El Niño impacts in North America depend partly on North Pacific Ocean
New study: Conditions in the North Pacific Ocean can increase likelihood of El Niño’s temperature and precipitation impacts
When winds relax and water temperatures rise in the central and eastern tropical Pacific Ocean during an El Niño, more rain tends to fall over the southwestern United States and northern Mexico. Now, a new CIRES-led study finds that conditions in a different part of the Pacific Ocean can intensify or diminish the amount of El Niño rainfall and temperature change by modifying atmospheric circulation and strengthening storm tracks. The work, published in Environmental Research Letters, suggests that scientists can use atmospheric circulation and temperature patterns in the North Pacific Ocean to determine the likelihood that regions in North America will experience above- or below-average temperatures and rainfall during an El Niño or La Niña year.
“We know that two factors—one, El Niño and La Niña events and two, conditions in the North Pacific Ocean—both impact climate. But we didn’t know how they might combine to impact climate in North America,” said Nicola Maher, a CIRES visiting fellow and lead author of the paper.
Maher and her colleagues used five climate models to evaluate the interaction between “warm” El Niño and “cool” La Niña events in the tropical Pacific Ocean (the recurring climate pattern known as El Niño Southern Oscillation, or ENSO) and the Pacific Decadal Oscillation (PDO), a warm vs. cool variation in water temperatures in the North Pacific Ocean.
“Previous studies have tried to use observations to evaluate the influence of PDO on the climate impacts associated with El Niño and La Niña events, but the data is limited and year-to-year variations are large, making it difficult to identify significant patterns,” Maher said. “We’re the first group to look at the interactions between ENSO and PDO using multiple state-of-the-art climate models, with enough data to realistically capture the year-to-year variations.”
Using the large amount of data from the simulations, the researchers created maps of temperature and precipitation in North America for four different scenarios—El Niño and a warm eastern North Pacific Ocean, El Niño and a cool eastern North Pacific Ocean, La Niña and a warm eastern North Pacific Ocean and La Niña and a cool eastern North Pacific Ocean. To identify patterns, they compared the maps to normal conditions in the North Pacific Ocean and plotted the differences.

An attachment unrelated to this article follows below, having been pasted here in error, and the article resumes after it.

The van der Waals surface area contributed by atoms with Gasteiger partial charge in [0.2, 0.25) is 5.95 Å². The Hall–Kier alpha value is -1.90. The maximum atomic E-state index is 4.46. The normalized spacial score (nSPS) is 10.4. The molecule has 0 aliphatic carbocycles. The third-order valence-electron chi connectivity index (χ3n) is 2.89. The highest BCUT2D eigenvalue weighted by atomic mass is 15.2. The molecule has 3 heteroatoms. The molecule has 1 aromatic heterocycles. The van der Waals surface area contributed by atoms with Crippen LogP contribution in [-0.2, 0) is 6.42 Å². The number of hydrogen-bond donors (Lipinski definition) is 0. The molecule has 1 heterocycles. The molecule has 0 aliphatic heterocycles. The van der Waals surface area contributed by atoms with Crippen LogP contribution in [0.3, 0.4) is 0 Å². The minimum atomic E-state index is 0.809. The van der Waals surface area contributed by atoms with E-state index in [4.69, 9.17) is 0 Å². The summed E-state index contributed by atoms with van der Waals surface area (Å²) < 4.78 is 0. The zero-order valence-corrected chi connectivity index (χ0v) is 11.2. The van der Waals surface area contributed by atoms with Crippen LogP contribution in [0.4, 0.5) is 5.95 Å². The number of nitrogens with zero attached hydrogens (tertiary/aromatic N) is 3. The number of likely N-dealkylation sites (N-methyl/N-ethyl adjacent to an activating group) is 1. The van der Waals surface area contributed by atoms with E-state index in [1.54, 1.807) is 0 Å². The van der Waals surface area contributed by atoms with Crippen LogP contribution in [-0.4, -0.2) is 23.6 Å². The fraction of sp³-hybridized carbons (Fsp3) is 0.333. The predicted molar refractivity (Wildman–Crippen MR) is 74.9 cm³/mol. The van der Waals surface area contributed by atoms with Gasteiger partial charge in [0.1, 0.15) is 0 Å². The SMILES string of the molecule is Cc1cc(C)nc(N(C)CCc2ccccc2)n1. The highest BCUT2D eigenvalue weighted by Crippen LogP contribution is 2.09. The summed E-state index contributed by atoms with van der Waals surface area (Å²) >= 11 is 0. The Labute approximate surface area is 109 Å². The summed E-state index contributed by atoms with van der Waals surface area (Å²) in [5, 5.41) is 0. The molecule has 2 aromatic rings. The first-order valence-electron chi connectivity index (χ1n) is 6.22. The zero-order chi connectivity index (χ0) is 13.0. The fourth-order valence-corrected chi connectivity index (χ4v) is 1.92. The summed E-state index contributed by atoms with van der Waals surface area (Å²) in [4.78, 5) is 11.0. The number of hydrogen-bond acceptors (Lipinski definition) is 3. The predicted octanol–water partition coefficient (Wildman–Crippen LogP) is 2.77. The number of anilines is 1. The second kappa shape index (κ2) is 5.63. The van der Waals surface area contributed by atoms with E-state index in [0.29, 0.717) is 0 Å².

The team found that a warm eastern North Pacific Ocean amplifies the likelihood of El Niño temperature and precipitation impacts over North America in winter and spring—for example, intense El Niño rainfall in southern California is more likely to occur when the eastern North Pacific Ocean is warm. In contrast, a cool eastern North Pacific Ocean reduces the likelihood of severe El Niño impacts during the same months. The opposite pattern is true for La Niña—a warm eastern North Pacific Ocean reduces the likelihood of temperature and precipitation impacts in winter and spring, while a cool North Pacific Ocean amplifies the likelihood.
In the models, the interaction between El Niño and La Niña events and warm and cool phases in the North Pacific Ocean altered atmospheric circulation, forcing a change in wintertime storm tracks and temperature over North America.
“While the North Pacific Ocean influence doesn’t guarantee an outcome in a given year, sea-surface temperatures there can shift the chances of temperature and precipitation outcomes in some locations,” said Jennifer Kay, CIRES fellow and co-author of the paper.
The authors suggest that the results may help communities and planners better assess the likelihood of extreme temperatures and rainfall under specific conditions in the Pacific Ocean.